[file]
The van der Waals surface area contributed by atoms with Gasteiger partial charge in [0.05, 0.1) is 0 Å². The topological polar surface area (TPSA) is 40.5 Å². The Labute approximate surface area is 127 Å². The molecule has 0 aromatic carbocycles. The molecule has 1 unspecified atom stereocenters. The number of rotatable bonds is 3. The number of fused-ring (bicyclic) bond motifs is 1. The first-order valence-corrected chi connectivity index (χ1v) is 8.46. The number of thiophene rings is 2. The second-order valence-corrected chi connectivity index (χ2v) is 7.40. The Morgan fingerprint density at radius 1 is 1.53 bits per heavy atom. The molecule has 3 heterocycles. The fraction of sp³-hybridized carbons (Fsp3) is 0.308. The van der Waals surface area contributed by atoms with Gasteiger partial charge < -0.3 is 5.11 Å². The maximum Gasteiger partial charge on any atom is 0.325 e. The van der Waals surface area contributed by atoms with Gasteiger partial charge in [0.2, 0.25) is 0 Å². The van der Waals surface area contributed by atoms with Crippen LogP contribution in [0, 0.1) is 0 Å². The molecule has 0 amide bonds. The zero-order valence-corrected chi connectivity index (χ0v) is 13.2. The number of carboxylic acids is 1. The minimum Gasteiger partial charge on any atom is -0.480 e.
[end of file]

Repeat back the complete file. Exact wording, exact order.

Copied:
The van der Waals surface area contributed by atoms with Gasteiger partial charge in [0.05, 0.1) is 0 Å². The topological polar surface area (TPSA) is 40.5 Å². The Labute approximate surface area is 127 Å². The molecule has 0 aromatic carbocycles. The molecule has 1 unspecified atom stereocenters. The number of rotatable bonds is 3. The number of fused-ring (bicyclic) bond motifs is 1. The first-order valence-corrected chi connectivity index (χ1v) is 8.46. The number of thiophene rings is 2. The second-order valence-corrected chi connectivity index (χ2v) is 7.40. The Morgan fingerprint density at radius 1 is 1.53 bits per heavy atom. The molecule has 3 heterocycles. The fraction of sp³-hybridized carbons (Fsp3) is 0.308. The van der Waals surface area contributed by atoms with Gasteiger partial charge < -0.3 is 5.11 Å². The maximum Gasteiger partial charge on any atom is 0.325 e. The van der Waals surface area contributed by atoms with Gasteiger partial charge in [0.2, 0.25) is 0 Å². The van der Waals surface area contributed by atoms with Crippen LogP contribution in [0, 0.1) is 0 Å². The molecule has 0 amide bonds. The zero-order valence-corrected chi connectivity index (χ0v) is 13.2. The number of carboxylic acids is 1. The minimum Gasteiger partial charge on any atom is -0.480 e.